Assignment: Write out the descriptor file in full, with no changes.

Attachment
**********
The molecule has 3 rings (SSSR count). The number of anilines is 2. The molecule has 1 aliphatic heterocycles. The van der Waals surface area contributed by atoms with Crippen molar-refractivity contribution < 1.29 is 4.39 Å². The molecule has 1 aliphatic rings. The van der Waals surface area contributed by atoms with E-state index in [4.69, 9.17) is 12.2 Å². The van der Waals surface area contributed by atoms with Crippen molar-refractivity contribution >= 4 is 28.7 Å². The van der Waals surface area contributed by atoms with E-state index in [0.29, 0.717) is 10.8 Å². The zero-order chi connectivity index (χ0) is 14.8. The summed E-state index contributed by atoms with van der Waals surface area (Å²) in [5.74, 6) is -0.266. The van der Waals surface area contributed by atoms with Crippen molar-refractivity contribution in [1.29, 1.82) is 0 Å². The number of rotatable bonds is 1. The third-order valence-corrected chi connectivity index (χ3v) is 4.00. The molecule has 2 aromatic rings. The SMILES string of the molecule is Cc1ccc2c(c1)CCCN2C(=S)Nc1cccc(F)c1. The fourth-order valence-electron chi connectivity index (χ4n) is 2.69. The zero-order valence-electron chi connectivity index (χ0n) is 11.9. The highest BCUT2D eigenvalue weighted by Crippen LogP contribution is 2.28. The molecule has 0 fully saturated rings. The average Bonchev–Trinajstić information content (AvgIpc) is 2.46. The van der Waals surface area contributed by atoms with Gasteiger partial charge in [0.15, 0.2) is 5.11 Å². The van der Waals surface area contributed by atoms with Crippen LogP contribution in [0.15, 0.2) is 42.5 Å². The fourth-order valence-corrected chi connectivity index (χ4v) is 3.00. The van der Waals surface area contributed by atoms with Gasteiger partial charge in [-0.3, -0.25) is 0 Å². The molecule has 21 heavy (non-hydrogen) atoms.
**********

The molecule has 3 rings (SSSR count). The number of anilines is 2. The molecule has 1 aliphatic heterocycles. The van der Waals surface area contributed by atoms with Crippen molar-refractivity contribution < 1.29 is 4.39 Å². The molecule has 1 aliphatic rings. The van der Waals surface area contributed by atoms with E-state index in [4.69, 9.17) is 12.2 Å². The van der Waals surface area contributed by atoms with Crippen molar-refractivity contribution >= 4 is 28.7 Å². The van der Waals surface area contributed by atoms with E-state index in [0.29, 0.717) is 10.8 Å². The zero-order chi connectivity index (χ0) is 14.8. The summed E-state index contributed by atoms with van der Waals surface area (Å²) in [5.74, 6) is -0.266. The van der Waals surface area contributed by atoms with Crippen molar-refractivity contribution in [1.29, 1.82) is 0 Å². The number of rotatable bonds is 1. The third-order valence-corrected chi connectivity index (χ3v) is 4.00. The molecule has 2 aromatic rings. The SMILES string of the molecule is Cc1ccc2c(c1)CCCN2C(=S)Nc1cccc(F)c1. The fourth-order valence-electron chi connectivity index (χ4n) is 2.69. The zero-order valence-electron chi connectivity index (χ0n) is 11.9. The highest BCUT2D eigenvalue weighted by Crippen LogP contribution is 2.28. The molecule has 0 fully saturated rings. The average Bonchev–Trinajstić information content (AvgIpc) is 2.46. The van der Waals surface area contributed by atoms with Gasteiger partial charge in [0.15, 0.2) is 5.11 Å². The van der Waals surface area contributed by atoms with Crippen LogP contribution in [0.15, 0.2) is 42.5 Å². The fourth-order valence-corrected chi connectivity index (χ4v) is 3.00. The van der Waals surface area contributed by atoms with Gasteiger partial charge in [-0.3, -0.25) is 0 Å². The molecule has 21 heavy (non-hydrogen) atoms.